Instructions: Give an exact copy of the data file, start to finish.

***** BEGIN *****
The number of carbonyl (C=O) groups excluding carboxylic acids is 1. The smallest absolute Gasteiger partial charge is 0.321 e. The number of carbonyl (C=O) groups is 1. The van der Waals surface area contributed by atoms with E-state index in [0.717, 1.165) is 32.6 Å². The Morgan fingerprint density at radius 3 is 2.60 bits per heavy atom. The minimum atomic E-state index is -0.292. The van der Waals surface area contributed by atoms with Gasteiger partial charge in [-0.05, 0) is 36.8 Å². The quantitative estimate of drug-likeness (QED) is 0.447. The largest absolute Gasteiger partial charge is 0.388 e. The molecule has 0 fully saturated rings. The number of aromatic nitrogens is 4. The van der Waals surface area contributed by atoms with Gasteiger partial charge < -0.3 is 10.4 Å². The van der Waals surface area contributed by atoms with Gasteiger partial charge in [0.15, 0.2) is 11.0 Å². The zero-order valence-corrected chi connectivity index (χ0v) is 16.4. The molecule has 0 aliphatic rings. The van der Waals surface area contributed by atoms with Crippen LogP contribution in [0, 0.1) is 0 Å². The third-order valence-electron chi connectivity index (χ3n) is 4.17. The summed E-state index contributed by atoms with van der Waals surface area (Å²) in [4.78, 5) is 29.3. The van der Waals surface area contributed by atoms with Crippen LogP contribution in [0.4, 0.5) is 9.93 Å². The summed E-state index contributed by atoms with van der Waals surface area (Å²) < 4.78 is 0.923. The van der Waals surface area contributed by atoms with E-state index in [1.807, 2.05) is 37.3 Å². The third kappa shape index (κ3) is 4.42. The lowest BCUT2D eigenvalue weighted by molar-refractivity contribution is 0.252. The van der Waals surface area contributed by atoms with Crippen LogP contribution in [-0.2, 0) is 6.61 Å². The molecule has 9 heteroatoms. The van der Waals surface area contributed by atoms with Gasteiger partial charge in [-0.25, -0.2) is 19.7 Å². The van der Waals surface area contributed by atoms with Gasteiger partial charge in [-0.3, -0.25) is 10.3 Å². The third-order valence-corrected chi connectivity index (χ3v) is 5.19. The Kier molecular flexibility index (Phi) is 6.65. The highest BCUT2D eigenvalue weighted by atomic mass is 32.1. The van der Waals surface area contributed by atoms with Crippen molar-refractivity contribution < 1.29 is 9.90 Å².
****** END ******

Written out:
The number of carbonyl (C=O) groups excluding carboxylic acids is 1. The smallest absolute Gasteiger partial charge is 0.321 e. The number of carbonyl (C=O) groups is 1. The van der Waals surface area contributed by atoms with E-state index in [0.717, 1.165) is 32.6 Å². The Morgan fingerprint density at radius 3 is 2.60 bits per heavy atom. The minimum atomic E-state index is -0.292. The van der Waals surface area contributed by atoms with Gasteiger partial charge in [-0.05, 0) is 36.8 Å². The quantitative estimate of drug-likeness (QED) is 0.447. The largest absolute Gasteiger partial charge is 0.388 e. The molecule has 0 fully saturated rings. The number of aromatic nitrogens is 4. The van der Waals surface area contributed by atoms with Gasteiger partial charge < -0.3 is 10.4 Å². The van der Waals surface area contributed by atoms with Gasteiger partial charge in [0.15, 0.2) is 11.0 Å². The zero-order valence-corrected chi connectivity index (χ0v) is 16.4. The molecule has 0 aliphatic rings. The van der Waals surface area contributed by atoms with Crippen LogP contribution in [0, 0.1) is 0 Å². The third-order valence-electron chi connectivity index (χ3n) is 4.17. The summed E-state index contributed by atoms with van der Waals surface area (Å²) in [4.78, 5) is 29.3. The van der Waals surface area contributed by atoms with Crippen LogP contribution in [0.4, 0.5) is 9.93 Å². The summed E-state index contributed by atoms with van der Waals surface area (Å²) < 4.78 is 0.923. The van der Waals surface area contributed by atoms with E-state index in [1.807, 2.05) is 37.3 Å². The third kappa shape index (κ3) is 4.42. The lowest BCUT2D eigenvalue weighted by molar-refractivity contribution is 0.252. The van der Waals surface area contributed by atoms with Crippen LogP contribution in [-0.2, 0) is 6.61 Å². The molecule has 9 heteroatoms. The van der Waals surface area contributed by atoms with Gasteiger partial charge in [-0.25, -0.2) is 19.7 Å². The van der Waals surface area contributed by atoms with Gasteiger partial charge in [-0.3, -0.25) is 10.3 Å². The third-order valence-corrected chi connectivity index (χ3v) is 5.19. The Kier molecular flexibility index (Phi) is 6.65. The highest BCUT2D eigenvalue weighted by atomic mass is 32.1. The van der Waals surface area contributed by atoms with Crippen molar-refractivity contribution < 1.29 is 9.90 Å².